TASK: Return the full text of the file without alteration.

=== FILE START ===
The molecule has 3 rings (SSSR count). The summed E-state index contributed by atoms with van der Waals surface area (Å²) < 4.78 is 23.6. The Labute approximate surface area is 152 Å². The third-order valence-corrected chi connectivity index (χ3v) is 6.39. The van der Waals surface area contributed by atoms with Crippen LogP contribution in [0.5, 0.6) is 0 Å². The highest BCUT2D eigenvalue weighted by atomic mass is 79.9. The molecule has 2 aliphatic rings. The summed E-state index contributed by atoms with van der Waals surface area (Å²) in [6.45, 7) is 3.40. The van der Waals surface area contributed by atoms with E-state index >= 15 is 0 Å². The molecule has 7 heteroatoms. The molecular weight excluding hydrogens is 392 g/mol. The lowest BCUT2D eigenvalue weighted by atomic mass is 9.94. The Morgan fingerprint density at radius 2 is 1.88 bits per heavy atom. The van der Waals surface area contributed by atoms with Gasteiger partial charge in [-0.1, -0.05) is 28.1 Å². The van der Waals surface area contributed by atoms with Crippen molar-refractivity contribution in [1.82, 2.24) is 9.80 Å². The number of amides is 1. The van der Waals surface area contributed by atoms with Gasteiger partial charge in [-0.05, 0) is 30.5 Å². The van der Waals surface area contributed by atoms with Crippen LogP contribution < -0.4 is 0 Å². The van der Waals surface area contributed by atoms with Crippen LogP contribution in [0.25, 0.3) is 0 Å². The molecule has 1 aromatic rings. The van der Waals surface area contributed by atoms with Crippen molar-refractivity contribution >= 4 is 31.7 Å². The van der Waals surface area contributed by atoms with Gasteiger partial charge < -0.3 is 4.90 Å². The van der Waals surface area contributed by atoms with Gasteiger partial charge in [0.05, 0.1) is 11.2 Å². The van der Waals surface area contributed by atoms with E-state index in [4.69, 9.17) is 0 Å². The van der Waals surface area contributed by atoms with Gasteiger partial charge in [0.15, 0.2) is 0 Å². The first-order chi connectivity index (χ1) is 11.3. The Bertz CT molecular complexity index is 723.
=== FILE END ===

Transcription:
The molecule has 3 rings (SSSR count). The summed E-state index contributed by atoms with van der Waals surface area (Å²) < 4.78 is 23.6. The Labute approximate surface area is 152 Å². The third-order valence-corrected chi connectivity index (χ3v) is 6.39. The van der Waals surface area contributed by atoms with Crippen LogP contribution in [0.5, 0.6) is 0 Å². The highest BCUT2D eigenvalue weighted by atomic mass is 79.9. The molecule has 2 aliphatic rings. The summed E-state index contributed by atoms with van der Waals surface area (Å²) in [6.45, 7) is 3.40. The van der Waals surface area contributed by atoms with E-state index >= 15 is 0 Å². The molecule has 7 heteroatoms. The molecular weight excluding hydrogens is 392 g/mol. The lowest BCUT2D eigenvalue weighted by atomic mass is 9.94. The Morgan fingerprint density at radius 2 is 1.88 bits per heavy atom. The van der Waals surface area contributed by atoms with Gasteiger partial charge in [-0.1, -0.05) is 28.1 Å². The van der Waals surface area contributed by atoms with Crippen molar-refractivity contribution in [1.82, 2.24) is 9.80 Å². The number of amides is 1. The van der Waals surface area contributed by atoms with Gasteiger partial charge in [-0.05, 0) is 30.5 Å². The van der Waals surface area contributed by atoms with Crippen LogP contribution < -0.4 is 0 Å². The van der Waals surface area contributed by atoms with Crippen LogP contribution in [0.25, 0.3) is 0 Å². The molecule has 1 aromatic rings. The van der Waals surface area contributed by atoms with Crippen molar-refractivity contribution >= 4 is 31.7 Å². The van der Waals surface area contributed by atoms with Gasteiger partial charge < -0.3 is 4.90 Å². The van der Waals surface area contributed by atoms with Gasteiger partial charge in [0.05, 0.1) is 11.2 Å². The van der Waals surface area contributed by atoms with E-state index in [4.69, 9.17) is 0 Å². The van der Waals surface area contributed by atoms with Gasteiger partial charge in [0.15, 0.2) is 0 Å². The first-order chi connectivity index (χ1) is 11.3. The Bertz CT molecular complexity index is 723.